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Methodology, focuses on the “nuts and bolts” of research. Your methodology is driven by your research questions and it describes how your research project will proceed. The methodology details your: (a) subjects/participants (how they’ll be chosen); (b) Instrumentation: what type of instrument you’ll use (survey, test, interviews, observation); (c) Procedures (how you’ll conduct your project; and (d) Analysis (types of statistical test used in quantitative methodology/ codes, themes for qualitative).
Quantitative studies display their final information in the form of numbers and statistical tests are employed. Most of the time, they are concerned with investigating relationships or correlations between two or more groups or within members of a specific group. They’ve already formulated a hypothesis and they are testing to see if it will be confirmed. These types of tests have their basis in the scientific method and rigorous standards have to be employed to ensure validity of the results.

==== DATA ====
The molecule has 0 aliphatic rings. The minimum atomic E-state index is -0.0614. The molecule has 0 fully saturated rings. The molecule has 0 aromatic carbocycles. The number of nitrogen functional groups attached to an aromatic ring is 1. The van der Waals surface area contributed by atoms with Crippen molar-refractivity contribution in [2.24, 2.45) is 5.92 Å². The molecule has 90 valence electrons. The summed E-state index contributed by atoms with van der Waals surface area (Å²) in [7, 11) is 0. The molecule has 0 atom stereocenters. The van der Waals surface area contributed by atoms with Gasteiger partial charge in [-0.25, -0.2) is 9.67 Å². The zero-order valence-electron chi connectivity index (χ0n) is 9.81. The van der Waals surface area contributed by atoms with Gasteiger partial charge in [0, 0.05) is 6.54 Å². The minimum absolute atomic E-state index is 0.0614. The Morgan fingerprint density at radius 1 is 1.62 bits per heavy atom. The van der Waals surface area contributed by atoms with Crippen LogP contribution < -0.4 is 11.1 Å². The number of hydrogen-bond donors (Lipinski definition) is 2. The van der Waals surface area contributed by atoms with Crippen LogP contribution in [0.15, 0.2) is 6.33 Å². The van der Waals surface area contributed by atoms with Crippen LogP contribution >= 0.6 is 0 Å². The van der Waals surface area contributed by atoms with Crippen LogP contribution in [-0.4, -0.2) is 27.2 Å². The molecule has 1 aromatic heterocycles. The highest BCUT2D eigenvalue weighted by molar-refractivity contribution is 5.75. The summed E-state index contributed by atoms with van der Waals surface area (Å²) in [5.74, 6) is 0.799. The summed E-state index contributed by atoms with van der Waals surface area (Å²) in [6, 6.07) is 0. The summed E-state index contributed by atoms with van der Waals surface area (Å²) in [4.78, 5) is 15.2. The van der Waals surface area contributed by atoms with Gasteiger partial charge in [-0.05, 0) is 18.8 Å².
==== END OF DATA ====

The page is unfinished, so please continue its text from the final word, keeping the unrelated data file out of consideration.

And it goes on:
Qualitative studies are concerned with participant experience. You many want to investigate the perceptions of paramedics who have experienced pediatric deaths in the field. In qualitative studies, there are no hypotheses to test. You are concerned with participant experience and qualitative researchers often play an active role in the process. While this may seem easier, since there are usually no statistical tests involved, cataloging observations, recording and transcribing interviews, then reading them to look for common words or phrases that keep repeating, is a long, arduous process.
This chapter should get you thinking to the types of designs and tests you will document in your prospectus
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